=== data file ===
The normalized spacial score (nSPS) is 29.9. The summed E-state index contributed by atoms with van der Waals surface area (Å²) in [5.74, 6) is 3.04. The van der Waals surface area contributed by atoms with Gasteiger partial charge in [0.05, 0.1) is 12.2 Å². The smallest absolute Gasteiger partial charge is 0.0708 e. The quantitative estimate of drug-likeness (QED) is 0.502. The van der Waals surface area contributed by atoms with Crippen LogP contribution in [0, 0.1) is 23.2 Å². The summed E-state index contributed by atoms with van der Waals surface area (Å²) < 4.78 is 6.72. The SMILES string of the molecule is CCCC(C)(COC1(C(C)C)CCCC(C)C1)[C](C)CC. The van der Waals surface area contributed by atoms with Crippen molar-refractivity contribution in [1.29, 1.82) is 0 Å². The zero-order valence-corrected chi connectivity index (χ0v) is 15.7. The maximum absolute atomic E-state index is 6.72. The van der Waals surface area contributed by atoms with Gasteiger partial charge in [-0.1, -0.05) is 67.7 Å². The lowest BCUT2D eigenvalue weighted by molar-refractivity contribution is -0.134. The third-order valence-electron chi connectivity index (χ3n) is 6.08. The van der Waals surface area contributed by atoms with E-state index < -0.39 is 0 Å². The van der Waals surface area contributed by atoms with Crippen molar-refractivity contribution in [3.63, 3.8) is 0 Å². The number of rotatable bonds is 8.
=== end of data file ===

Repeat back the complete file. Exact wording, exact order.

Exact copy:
The normalized spacial score (nSPS) is 29.9. The summed E-state index contributed by atoms with van der Waals surface area (Å²) in [5.74, 6) is 3.04. The van der Waals surface area contributed by atoms with Gasteiger partial charge in [0.05, 0.1) is 12.2 Å². The smallest absolute Gasteiger partial charge is 0.0708 e. The quantitative estimate of drug-likeness (QED) is 0.502. The van der Waals surface area contributed by atoms with Crippen LogP contribution in [0, 0.1) is 23.2 Å². The summed E-state index contributed by atoms with van der Waals surface area (Å²) < 4.78 is 6.72. The SMILES string of the molecule is CCCC(C)(COC1(C(C)C)CCCC(C)C1)[C](C)CC. The van der Waals surface area contributed by atoms with Crippen molar-refractivity contribution in [1.29, 1.82) is 0 Å². The zero-order valence-corrected chi connectivity index (χ0v) is 15.7. The maximum absolute atomic E-state index is 6.72. The van der Waals surface area contributed by atoms with Gasteiger partial charge in [-0.1, -0.05) is 67.7 Å². The lowest BCUT2D eigenvalue weighted by molar-refractivity contribution is -0.134. The third-order valence-electron chi connectivity index (χ3n) is 6.08. The van der Waals surface area contributed by atoms with E-state index < -0.39 is 0 Å². The van der Waals surface area contributed by atoms with Crippen molar-refractivity contribution in [3.63, 3.8) is 0 Å². The number of rotatable bonds is 8.